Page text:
• Share:
Lubricate Car Locks, Hinges and Latches

Get rid of those annoying squeaks in your car by spending 10 minutes to lubricate your car or truck. These simple yet small lube job tips will bring back that new-car quiet ride.

By the DIY experts of The Family Handyman Magazine

Overview

By the time you start hearing squeaks and groans whenever you open your door, hood, gas tank lid or trunk, the new-car thrill has probably faded. We’ll help you recapture some of that new-car feel with a few simple lubricating techniques. With just 10 minutes twice a year, you can quiet those pesky noises and avoid costly repairs. All you need are a variety of inexpensive lubricants, which will come in handy for household problems as well. White lithium grease is good for metal-to- metal joints like hinges and latches, which need a clinging grease to repel water and hold up under harsh conditions. WD-40 is for light-duty lubrication and freeing up sticking or partially rusted hinges and latches. Silicone spray is great for lubricating nylon, plastic and metal when only a thin layer of lubricant is necessary. And because silicone dries, it won’t get clothing greasy. Graphite lubricant is the right choice for locks—it won’t attract dirt to fine lock mechanisms like an oil would.

Door locks

We don’t think much about our door locks until the key breaks off in the cylinder. Keep these delicate mechanisms moving freely with a blast of dry graphite powder. You may need to push the dust protector flap back slightly with a small metal nail file to get at the lock. A quick pump of the tube will dispense enough graphite. Move the lock cylinder with your key several times to work the graphite into the mechanism. Do this to your trunk lock as well.

Gas tank lid

The gas tank lid really takes abuse, especially in salty environments. Give it a squirt of WD-40 a few times a year to keep it from rusting. Wipe away any excess to keep it from dripping onto your car’s finish.

Hood hinges

Wipe the hinge area with a clean rag and spray it with white lithium grease or a few drops of ordinary motor oil. Move the hinge several times to work the grease into the hinge. Be sure to get it into both sides of each hinge. Wipe away the excess to keep it from collecting debris.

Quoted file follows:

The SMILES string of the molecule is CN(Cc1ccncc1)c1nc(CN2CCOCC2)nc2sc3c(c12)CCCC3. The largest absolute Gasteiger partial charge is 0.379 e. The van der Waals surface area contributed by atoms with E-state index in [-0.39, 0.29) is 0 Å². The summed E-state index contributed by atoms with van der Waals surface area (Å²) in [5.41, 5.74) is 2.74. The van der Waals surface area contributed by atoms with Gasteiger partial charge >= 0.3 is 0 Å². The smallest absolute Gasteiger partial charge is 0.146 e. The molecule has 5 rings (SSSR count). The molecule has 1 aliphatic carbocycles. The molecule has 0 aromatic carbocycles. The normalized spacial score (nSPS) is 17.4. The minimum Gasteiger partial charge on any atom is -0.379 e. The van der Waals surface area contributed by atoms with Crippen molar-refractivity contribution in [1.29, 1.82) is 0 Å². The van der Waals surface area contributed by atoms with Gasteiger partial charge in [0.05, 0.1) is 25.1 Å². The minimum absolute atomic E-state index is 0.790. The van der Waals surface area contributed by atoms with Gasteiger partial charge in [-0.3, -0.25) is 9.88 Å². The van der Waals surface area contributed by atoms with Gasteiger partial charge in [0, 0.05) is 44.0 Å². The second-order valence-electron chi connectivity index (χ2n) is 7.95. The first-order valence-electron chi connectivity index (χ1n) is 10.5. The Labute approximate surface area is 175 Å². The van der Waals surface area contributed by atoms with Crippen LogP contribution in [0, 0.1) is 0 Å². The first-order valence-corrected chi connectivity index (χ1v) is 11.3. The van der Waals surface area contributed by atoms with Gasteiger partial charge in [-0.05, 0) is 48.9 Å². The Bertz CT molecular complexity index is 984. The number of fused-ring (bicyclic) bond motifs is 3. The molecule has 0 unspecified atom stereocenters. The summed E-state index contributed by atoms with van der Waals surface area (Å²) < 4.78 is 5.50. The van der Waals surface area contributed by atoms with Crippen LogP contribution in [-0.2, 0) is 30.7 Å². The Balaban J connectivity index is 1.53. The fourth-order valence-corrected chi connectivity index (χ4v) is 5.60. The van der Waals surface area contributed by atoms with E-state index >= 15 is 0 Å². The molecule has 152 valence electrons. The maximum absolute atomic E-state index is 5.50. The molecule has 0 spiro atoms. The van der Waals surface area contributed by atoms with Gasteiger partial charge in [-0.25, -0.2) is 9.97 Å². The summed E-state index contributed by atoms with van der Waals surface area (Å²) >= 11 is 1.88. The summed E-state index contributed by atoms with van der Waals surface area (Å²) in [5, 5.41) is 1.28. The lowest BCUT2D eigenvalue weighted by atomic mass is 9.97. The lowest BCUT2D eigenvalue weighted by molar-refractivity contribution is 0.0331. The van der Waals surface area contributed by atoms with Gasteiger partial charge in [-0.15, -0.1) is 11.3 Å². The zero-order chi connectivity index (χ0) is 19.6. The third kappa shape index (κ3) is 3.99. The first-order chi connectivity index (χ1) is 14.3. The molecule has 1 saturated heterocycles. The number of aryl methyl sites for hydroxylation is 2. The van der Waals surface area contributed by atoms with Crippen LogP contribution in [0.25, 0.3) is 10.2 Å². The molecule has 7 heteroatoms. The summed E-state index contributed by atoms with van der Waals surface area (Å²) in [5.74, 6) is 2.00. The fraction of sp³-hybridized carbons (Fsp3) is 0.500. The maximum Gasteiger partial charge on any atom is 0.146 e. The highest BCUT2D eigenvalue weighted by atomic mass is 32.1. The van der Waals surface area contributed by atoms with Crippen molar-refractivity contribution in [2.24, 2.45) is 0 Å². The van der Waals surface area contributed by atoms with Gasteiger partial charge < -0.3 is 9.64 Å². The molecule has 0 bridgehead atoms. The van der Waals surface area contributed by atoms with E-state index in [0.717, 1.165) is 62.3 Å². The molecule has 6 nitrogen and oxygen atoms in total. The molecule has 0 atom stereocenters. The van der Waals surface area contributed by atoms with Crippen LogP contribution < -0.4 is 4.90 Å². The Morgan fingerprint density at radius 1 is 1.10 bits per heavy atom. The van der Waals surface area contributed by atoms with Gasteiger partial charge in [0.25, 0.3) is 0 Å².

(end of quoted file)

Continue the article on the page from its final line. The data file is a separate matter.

Trunk hinges

Lubricate the trunk hinges using the same method you used for the hood hinge. Don’t lubricate the gas struts that slow the trunk movement (you could ruin them).

Hood latch

Wipe the grime and dirt away with a clean cloth. Try to get any bits of sand that may be embedded in the existing grease. If you see rusted or stuck parts, give the latch a spray of WD-40, then move the mechanism several times. Wipe it again and give it a liberal coating of white lithium grease.

Door hinges and latches

If the door squeaks every time you open it, the hinges could be bound by corrosion. If so, squirt the hinges with WD-40 to free them, and move the door several times to work in the lubricant. Once the hinges are in working condition, just squirt them with white lithium grease or motor oil, operate the door several times and then wipe any excess away. Check the door latch for corrosion. Many door latches now have a nonmetallic composite mechanism, which should be lubricated with a shot of silicone spray.

Back to Top

Required Tools for this Project

Have the necessary tools for this DIY project lined up before you start—you’ll save time and frustration.

    • Rags

Required Materials for this Project

Avoid last-minute shopping trips by having all your materials ready ahead of time. Here's a list.

    • Graphite lubricant
    • WD-40
    • White lithium grease
    • Silicone spray

Comments from DIY Community Members

No comments on the article have been posted yet. Be the first to add your comment!

You will be required to log in or create an account to post a comment.

closeX

Add Your Comment

Lubricate Car Locks, Hinges and Latches

Please add your comment
closeX

Log in to My Account

Log in to enjoy membership benefits from The Family Handyman.

  • Forgot your password?
Don’t have an account yet?

Sign up today for FREE and become part of The Family Handyman community of DIYers.

Member benefits:

  • Get a FREE Traditional Bookcase Project Plan
  • Sign up for FREE DIY newsletters
  • Save projects to your project binder
  • Ask and answer questions in our DIY Forums
  • Share comments on DIY Projects and more!
Join Us Today
closeX

Report Abuse

Subject
Reasons for reporting post

Free OnSite Newsletter

Get timely DIY projects for your home and yard, plus a dream project for your wish list!

Follow Us